Family of former suspect in disappearance of Brittanee Drexel ‘devastated’ by investigation

Georgetown County Sheriff’s Office

(MYRTLE BEACH, S.C.) — The family of the man who had previously been named a suspect in the 2009 disappearance of 17-year-old Brittanee Drexel in Myrtle Beach, South Carolina, said the investigation had ruined their lives for years.

Timothy Taylor was named by the FBI as a suspect in Drexel’s disappearance in 2016, ABC Charleston affiliate WCIV reported. An informant told FBI agents that he saw Taylor, who was 16 at the time of Drexel’s disappearance, and others sexually abusing Drexel at a home in McClellanville, South Carolina, about 60 miles south of Myrtle Beach.

Drexel had been on a spring break trip when she disappeared.

On Monday, authorities announced that Raymond Moody, 62, had been arrested for Drexel’s murder after her remains were found in a wooded area in Georgetown County, South Carolina, last week.

Timothy Taylor’s mother, the Rev. Joanne Taylor, for years insisted her son was innocent, saying the teen spent time in church, had a strict bedtime and could not have been involved in Drexel’s murder.

When federal agents named Timothy Taylor a suspect, he was in federal court on unrelated charges stemming from a 2011 robbery at a McDonald’s.

He was convicted on state and federal armed robbery charges and was sentenced in 2019 to three years of probation.

The FBI told WCIV Monday that Taylor was no longer a suspect in Drexel’s disappearance after a man who had been named a person of interest as early as 2012 was arrested. The portion that included the investigation into Taylor’s alleged involvement “has been concluded,” the FBI spokesperson said.

“We are confident that with Moody’s arrest we have the man responsible for Brittanee’s murder,” the FBI spokesperson told the station.

During a press conference on Thursday, Taylor’s family and friends expressed how devastating the investigation had been.

“Following investigations is one thing, but deliberately and intentionally making them strange fruit that is hung before the court system at the hand of a gavel, and unjust investigators is definitely unfair,” said the Rev. Lawrence Bratton. “This family has been devastated, ruined for the last 15 years, emotionally, psychologically, financially, and in every way that you can imagine down to the next generation.”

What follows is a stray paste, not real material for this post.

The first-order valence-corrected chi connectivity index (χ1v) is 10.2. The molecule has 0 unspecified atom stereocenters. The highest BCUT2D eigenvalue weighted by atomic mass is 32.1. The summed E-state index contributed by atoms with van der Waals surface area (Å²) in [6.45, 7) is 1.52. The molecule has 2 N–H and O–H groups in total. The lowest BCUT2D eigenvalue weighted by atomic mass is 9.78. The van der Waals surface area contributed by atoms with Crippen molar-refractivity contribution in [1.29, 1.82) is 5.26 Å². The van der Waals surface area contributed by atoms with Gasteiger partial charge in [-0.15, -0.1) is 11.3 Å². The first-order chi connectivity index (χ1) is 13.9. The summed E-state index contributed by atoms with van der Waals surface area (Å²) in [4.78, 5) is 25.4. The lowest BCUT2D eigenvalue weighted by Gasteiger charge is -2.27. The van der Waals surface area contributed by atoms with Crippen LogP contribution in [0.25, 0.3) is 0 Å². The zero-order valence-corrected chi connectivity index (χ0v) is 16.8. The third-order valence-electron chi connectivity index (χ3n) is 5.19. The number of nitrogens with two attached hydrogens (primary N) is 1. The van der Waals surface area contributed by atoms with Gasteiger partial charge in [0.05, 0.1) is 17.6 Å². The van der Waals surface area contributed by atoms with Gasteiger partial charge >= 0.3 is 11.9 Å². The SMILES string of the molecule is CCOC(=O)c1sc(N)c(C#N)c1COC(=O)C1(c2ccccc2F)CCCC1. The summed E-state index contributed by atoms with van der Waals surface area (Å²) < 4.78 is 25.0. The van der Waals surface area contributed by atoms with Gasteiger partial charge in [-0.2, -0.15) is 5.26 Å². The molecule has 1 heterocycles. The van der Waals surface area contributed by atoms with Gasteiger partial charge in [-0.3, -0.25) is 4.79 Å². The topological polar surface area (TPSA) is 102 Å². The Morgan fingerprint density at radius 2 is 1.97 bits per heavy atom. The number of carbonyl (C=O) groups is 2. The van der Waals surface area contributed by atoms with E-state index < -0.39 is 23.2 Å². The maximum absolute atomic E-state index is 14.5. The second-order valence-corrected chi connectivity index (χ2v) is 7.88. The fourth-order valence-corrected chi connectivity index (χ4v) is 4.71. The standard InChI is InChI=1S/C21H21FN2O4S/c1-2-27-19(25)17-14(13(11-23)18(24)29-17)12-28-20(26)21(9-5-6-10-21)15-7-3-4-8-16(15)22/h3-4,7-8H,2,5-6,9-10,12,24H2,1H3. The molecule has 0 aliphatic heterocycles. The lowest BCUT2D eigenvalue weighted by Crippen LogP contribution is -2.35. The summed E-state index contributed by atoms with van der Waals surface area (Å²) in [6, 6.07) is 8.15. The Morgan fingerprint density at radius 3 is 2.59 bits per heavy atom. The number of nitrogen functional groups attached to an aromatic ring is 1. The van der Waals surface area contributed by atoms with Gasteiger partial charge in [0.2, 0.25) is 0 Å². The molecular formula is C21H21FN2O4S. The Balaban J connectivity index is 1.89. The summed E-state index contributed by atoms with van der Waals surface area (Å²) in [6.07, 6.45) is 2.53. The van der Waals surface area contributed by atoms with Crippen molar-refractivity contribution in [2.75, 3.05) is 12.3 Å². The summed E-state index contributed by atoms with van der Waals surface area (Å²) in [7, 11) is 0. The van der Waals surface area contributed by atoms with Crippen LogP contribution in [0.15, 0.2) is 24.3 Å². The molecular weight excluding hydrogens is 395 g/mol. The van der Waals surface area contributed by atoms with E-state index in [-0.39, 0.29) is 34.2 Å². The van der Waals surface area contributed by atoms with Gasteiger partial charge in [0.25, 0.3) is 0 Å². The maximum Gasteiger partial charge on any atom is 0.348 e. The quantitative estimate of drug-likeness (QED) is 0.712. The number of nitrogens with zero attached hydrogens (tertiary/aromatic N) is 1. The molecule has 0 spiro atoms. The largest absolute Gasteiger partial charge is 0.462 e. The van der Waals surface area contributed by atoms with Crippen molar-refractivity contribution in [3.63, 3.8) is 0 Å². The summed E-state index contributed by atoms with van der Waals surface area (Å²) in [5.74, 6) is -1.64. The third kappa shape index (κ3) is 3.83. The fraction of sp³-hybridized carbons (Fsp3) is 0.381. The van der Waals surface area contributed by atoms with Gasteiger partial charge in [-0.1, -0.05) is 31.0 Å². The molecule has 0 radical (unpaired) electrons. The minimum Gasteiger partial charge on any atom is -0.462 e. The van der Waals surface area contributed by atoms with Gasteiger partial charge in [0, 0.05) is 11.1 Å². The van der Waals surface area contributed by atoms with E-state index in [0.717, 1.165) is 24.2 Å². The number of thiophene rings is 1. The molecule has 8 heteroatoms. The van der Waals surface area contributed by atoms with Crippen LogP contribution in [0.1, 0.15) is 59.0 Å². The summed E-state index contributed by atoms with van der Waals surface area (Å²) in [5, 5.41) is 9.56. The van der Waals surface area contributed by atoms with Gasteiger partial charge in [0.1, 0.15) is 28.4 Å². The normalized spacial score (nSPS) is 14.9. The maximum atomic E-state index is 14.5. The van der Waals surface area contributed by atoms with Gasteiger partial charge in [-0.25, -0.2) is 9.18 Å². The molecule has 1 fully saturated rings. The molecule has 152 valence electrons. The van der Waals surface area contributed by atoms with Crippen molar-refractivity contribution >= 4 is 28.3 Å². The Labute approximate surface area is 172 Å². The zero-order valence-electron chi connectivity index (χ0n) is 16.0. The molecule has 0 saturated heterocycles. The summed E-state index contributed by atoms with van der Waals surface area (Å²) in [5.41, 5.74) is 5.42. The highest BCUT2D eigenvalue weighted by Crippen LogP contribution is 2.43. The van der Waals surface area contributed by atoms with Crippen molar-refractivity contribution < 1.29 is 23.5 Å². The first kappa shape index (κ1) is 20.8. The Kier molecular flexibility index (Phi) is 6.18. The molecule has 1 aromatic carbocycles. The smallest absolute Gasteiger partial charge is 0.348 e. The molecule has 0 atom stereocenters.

An FBI spokesperson did not immediately respond to an ABC News request for comment on the family’s statement.

Bratton said that even as the criminal justice system abandoned them, the community, as well as groups such as the National Action Network, the NAACP and the Interdenominational Ministerial Alliance stood firmly beside the Taylor family.

“How do you do that? How do you take a family, devastate them and walk away and say no harm, no foul,” Bratton said in response to the FBI’s announcement that Timothy Taylor had been cleared.

The Rev. Joanne Taylor said that while the family’s heart goes out to the loved ones of Drexel, her son was “suspected without any credible evidence of a crime he did not commit” and “maintained his innocence in the face of relentless pursuit by local and federal law enforcement, investigators and the media.”

“The years long fight against accusations, false accusations, and the media frenzy that shoot us has traumatized us, affecting every aspect of our lives,” she said. “It has publicly questioned without reason our family, our families character, and it has shaken us to the core.”

Timothy Taylor did not appear at the press conference with his family.

Drexel traveled to Myrtle Beach from her parents’ home in the Rochester, New York, area in April 2009, despite her mother denying her permission to go, Melissa Drexel told ABC News. She was last seen on April 25, 2009, on a hotel surveillance camera as she was leaving a friend’s room at the Blue Water Resort to walk back to the hotel where she was staying — about a mile-and-a-half walk down the busy Myrtle Beach strip, ABC Rochester station WHAM reported.

Her remains were found less than 3 miles from a motel where Moody had been living at the time of Drexel’s disappearance, Georgetown County Sheriff Carter Weaver said.

Authorities said that Moody buried Drexel’s body, but did not answer questions on how Drexel’s remains were found.

Moody is being held without bond at the Georgetown County jail and is expected to be charged with rape, murder and kidnapping, said Jimmy Richardson, solicitor for Horry and Georgetown Counties, on Monday.

“In the last week, we’ve confirmed that Brittanee lost her life in a tragic way, at the hands of a horrible criminal who was walking our streets,” said FBI special agent in charge Susan Ferensic during a press conference on Monday.

In 2012, Moody had been identified as a person of interest in the disappearance but there was not enough evidence to name him as a suspect, officials said.

Even though Timothy Taylor’s name has been cleared, his “name and face will forever be linked to Brittanee Drexel,” his mother said.

“I call for law enforcement to halt the practice of disclosing unfounded leads and names of potential suspects without credible evidence,” she said. “Doing this has real life consequences and a lasting dispersion effect on so many, particularly us Black families.”

ABC News’ Ben Stein contributed to this report.

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